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How to Survive a Night in an Ice Hotel

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I am not a winter person. The first time I witnessed snow was when I was 16 years old. My grandmother and I had just flown 24 hours from New Delhi to New York and we woke up to see a winter wonderland outside our window. From the heated room at the Hilton Hotel, it looked as magnificent as I had always expected North American winter to look like. Only once I stepped outside to make a snowman (the kids in Hollywood movies seemed to do it so easily), I realized a chilly breeze that numbed my face instantly, came as an accompaniment to the snow-white vistas.

Thankfully, I moved to the South the following day and didn't have to bear below freezing temperatures more than a few times a year. Between living in north India and Atlanta, I never really got comfortable with winter or snow.

Then what on Earth drove me to sleep at a hotel made entirely of ice?

I first heard about Hotel de Glace (Ice Hotel) while visiting Montreal, Canada for work. It was listed as one of the must-see winter attractions located near Quebec City, only a three-hour drive from where I was at the time. I remembered one of late Nelson Mandela's quotes, "Courage isn't the absence of fear, but the ability to overcome it. The brave man is not he who does not feel afraid, but he who conquers that fear." After looking at pictures and reading reviews by other travellers, my curiosity took over my fear of freezing. My friends questioned my judgment when I told them that the hotel was constructed in January and melted away in March each year. It definitely took some courage to sleep overnight inside a giant igloo, but I was determined to conquer my fear.

Hôtel de Glace in Quebec City is perhaps the largest ice hotel in the world. With 44 rooms, a chapel, ice bar and slides, it is an incomprehensible structure that you can only see to understand. All guests are given a tour of the hotel and explained how it is created. Basically, a huge metal dome is placed at the location of the hotel, which is among the woods about ten minutes outside the city. Snow accumulates over the dome during the course of a few weeks. Then clear ice is brought in to construct the walls that form the layout of the rooms. Local artists from Quebec are hired to carve out the ice into sculptures and wall murals. Students from architectural and design schools also come in and create the décor of the ice suites. Coloured LED lights give it a nice visual effect as you walk through the hallways.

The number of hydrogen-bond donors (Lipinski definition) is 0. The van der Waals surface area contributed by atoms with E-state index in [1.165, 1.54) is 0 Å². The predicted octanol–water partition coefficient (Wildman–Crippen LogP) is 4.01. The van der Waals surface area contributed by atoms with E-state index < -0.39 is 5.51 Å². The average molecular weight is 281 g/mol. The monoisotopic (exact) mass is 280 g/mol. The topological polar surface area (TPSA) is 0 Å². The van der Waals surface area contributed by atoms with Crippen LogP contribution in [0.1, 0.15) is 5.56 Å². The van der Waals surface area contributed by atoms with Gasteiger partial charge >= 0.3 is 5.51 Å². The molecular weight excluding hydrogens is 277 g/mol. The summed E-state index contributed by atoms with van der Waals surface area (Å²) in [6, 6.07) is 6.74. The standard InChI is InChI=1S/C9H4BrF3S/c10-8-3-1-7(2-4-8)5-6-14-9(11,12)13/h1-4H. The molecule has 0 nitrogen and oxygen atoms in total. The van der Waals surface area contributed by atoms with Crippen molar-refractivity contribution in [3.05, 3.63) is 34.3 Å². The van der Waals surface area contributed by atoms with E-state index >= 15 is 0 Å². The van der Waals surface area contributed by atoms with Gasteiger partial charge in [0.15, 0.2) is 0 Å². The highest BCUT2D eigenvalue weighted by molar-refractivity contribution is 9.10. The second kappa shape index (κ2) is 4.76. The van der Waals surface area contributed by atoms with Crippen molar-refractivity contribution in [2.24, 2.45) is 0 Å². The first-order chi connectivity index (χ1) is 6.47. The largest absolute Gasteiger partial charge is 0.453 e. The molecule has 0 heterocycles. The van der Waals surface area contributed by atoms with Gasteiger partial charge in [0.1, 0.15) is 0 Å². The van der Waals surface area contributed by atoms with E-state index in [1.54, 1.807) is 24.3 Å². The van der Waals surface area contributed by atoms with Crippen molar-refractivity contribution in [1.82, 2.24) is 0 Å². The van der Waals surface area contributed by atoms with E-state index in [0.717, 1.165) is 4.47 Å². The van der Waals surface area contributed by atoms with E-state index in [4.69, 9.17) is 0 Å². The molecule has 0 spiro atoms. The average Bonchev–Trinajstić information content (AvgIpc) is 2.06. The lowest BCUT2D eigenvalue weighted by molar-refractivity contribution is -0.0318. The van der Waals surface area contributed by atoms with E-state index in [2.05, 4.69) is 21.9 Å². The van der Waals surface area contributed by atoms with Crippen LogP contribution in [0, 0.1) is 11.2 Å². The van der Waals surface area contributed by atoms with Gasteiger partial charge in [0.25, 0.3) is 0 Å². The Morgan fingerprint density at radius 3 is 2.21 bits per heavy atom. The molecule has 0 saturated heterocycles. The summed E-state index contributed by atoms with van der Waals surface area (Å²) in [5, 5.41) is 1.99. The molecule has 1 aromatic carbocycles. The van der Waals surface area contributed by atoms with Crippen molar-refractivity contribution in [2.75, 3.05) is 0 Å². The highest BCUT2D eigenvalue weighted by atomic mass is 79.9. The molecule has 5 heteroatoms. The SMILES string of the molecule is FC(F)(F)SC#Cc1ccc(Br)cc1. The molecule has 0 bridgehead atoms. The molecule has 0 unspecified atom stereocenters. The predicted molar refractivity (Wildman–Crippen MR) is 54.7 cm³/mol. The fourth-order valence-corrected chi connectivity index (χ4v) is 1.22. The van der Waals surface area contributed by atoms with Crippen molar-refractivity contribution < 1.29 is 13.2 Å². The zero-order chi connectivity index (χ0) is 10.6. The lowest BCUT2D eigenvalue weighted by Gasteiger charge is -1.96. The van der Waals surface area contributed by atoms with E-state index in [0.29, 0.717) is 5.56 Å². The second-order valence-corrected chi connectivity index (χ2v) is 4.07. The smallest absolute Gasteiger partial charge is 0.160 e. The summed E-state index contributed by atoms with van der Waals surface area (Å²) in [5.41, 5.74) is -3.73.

Each one of the suites and chambers at the ice hotel had a different theme and layout. The ice beds were shaped into circle, star and square platforms. No, I didn't have to lie down directly on the ice. There were mattresses, cushions and pillows like on any other hotel. Sofas, chairs and coffee tables were also carved out entirely of ice. I was surprised to see a working fireplace (contained by glass) in the honeymoon suite. The contrast of whitewashed walls, clear ice beds, colourful backdrop lights against the delicately carved murals made it feel like I was in a fairytale ice castle.

Being that it was -20C (-4F) in Quebec City, I was very well layered with thermal underclothes, flannel, cashmere and a down parka. Along with that, two pairs of gloves, two caps, wool tights and snow booths barely managed to keep me from shivering. It was THE coldest I had been in my entire life!

Hôtel de Glace was open to daytime visitors between 8am and 8pm, so I could only check in after dinner and not go to my room until I attended an orientation session.

During the evening, I hung out at the Ice Bar sipping chilled cocktails served in a glass made of ice. Some of the guests tried to get their blood flowing by moving to eighties music under disco lights. It was a happening Ice Club, only without high heels or cocktail dresses. I had to keep my gloves and parka on the entire time.